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Today's Stichomancy for John Von Neumann

The first excerpt represents the past or something you must release, and is drawn from The Wizard of Oz by L. Frank Baum:

you will find a way." He then opened the gate of the outer wall, and they walked forth and started upon their journey.

The sun shone brightly as our friends turned their faces toward the Land of the South. They were all in the best of spirits, and laughed and chatted together. Dorothy was once more filled with the hope of getting home, and the Scarecrow and the Tin Woodman were glad to be of use to her. As for the Lion, he sniffed the fresh air with delight and whisked his tail from side to side in pure joy at being in the country again, while Toto ran around them and chased the moths and butterflies, barking merrily all the time.

"City life does not agree with me at all," remarked the Lion,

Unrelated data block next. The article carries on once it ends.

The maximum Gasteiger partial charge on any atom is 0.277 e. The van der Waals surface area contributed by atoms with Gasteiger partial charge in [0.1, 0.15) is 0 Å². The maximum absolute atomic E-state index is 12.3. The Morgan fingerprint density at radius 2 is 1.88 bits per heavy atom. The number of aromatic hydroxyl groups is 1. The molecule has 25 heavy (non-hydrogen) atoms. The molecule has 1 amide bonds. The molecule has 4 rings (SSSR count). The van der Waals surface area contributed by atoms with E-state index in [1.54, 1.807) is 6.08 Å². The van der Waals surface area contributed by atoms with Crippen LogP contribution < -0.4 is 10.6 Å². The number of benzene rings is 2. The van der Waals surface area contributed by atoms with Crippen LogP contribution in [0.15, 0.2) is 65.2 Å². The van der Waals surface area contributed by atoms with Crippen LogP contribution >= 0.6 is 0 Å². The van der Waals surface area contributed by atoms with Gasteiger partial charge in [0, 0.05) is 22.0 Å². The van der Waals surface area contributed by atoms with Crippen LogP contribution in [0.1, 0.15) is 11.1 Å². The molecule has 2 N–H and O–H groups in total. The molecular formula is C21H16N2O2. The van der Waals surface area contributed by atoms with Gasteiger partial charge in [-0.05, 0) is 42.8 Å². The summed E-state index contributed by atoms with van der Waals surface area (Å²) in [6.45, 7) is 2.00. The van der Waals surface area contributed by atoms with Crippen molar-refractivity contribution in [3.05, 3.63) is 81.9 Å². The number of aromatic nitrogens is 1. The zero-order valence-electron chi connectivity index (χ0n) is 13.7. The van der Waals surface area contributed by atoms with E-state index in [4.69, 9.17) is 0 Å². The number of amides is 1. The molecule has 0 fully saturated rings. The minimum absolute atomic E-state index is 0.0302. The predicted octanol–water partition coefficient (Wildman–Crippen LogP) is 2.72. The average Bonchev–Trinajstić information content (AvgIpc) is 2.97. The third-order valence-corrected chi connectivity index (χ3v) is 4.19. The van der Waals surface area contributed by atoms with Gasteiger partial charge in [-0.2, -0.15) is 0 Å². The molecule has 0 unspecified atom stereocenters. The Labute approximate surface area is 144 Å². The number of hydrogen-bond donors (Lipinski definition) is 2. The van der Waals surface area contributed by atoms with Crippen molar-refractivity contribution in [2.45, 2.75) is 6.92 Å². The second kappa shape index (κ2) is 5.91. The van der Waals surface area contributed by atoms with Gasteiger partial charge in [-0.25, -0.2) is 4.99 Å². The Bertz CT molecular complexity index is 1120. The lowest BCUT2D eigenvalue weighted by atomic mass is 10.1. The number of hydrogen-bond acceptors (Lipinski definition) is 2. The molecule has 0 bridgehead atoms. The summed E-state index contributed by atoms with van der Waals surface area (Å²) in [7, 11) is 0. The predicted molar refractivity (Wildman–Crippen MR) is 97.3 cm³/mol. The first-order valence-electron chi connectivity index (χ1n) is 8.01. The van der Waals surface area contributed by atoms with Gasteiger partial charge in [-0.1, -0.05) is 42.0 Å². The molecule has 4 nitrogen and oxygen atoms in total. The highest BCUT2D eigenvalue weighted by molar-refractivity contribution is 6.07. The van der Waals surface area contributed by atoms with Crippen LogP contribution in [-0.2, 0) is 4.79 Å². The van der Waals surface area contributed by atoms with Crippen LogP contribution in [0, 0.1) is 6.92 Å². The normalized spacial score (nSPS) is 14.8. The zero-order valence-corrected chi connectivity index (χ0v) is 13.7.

The Wizard of Oz
The second excerpt represents the present or the deciding factor of the moment, and is drawn from The Death of the Lion by Henry James:

white: "he wants to publish heaven knows what about me."

I winced as I remembered that this was exactly what I myself had wanted. "Already?" I cried with a sort of sense that my friend had fled to me for protection.

Mr. Morrow glared, agreeably, through his glasses: they suggested the electric headlights of some monstrous modem ship, and I felt as if Paraday and I were tossing terrified under his bows. I saw his momentum was irresistible. "I was confident that I should be the first in the field. A great interest is naturally felt in Mr. Paraday's surroundings," he heavily observed.

"I hadn't the least idea of it," said Paraday, as if he had been

The third excerpt represents the future or something you must embrace, and is drawn from Theaetetus by Plato:

element? I can only reply, that S is a consonant, a mere noise, as of the tongue hissing; B, and most other letters, again, are neither vowel-sounds nor noises. Thus letters may be most truly said to be undefined; for even the most distinct of them, which are the seven vowels, have a sound only, but no definition at all.

SOCRATES: Then, I suppose, my friend, that we have been so far right in our idea about knowledge?

THEAETETUS: Yes; I think that we have.

SOCRATES: Well, but have we been right in maintaining that the syllables can be known, but not the letters?

THEAETETUS: I think so.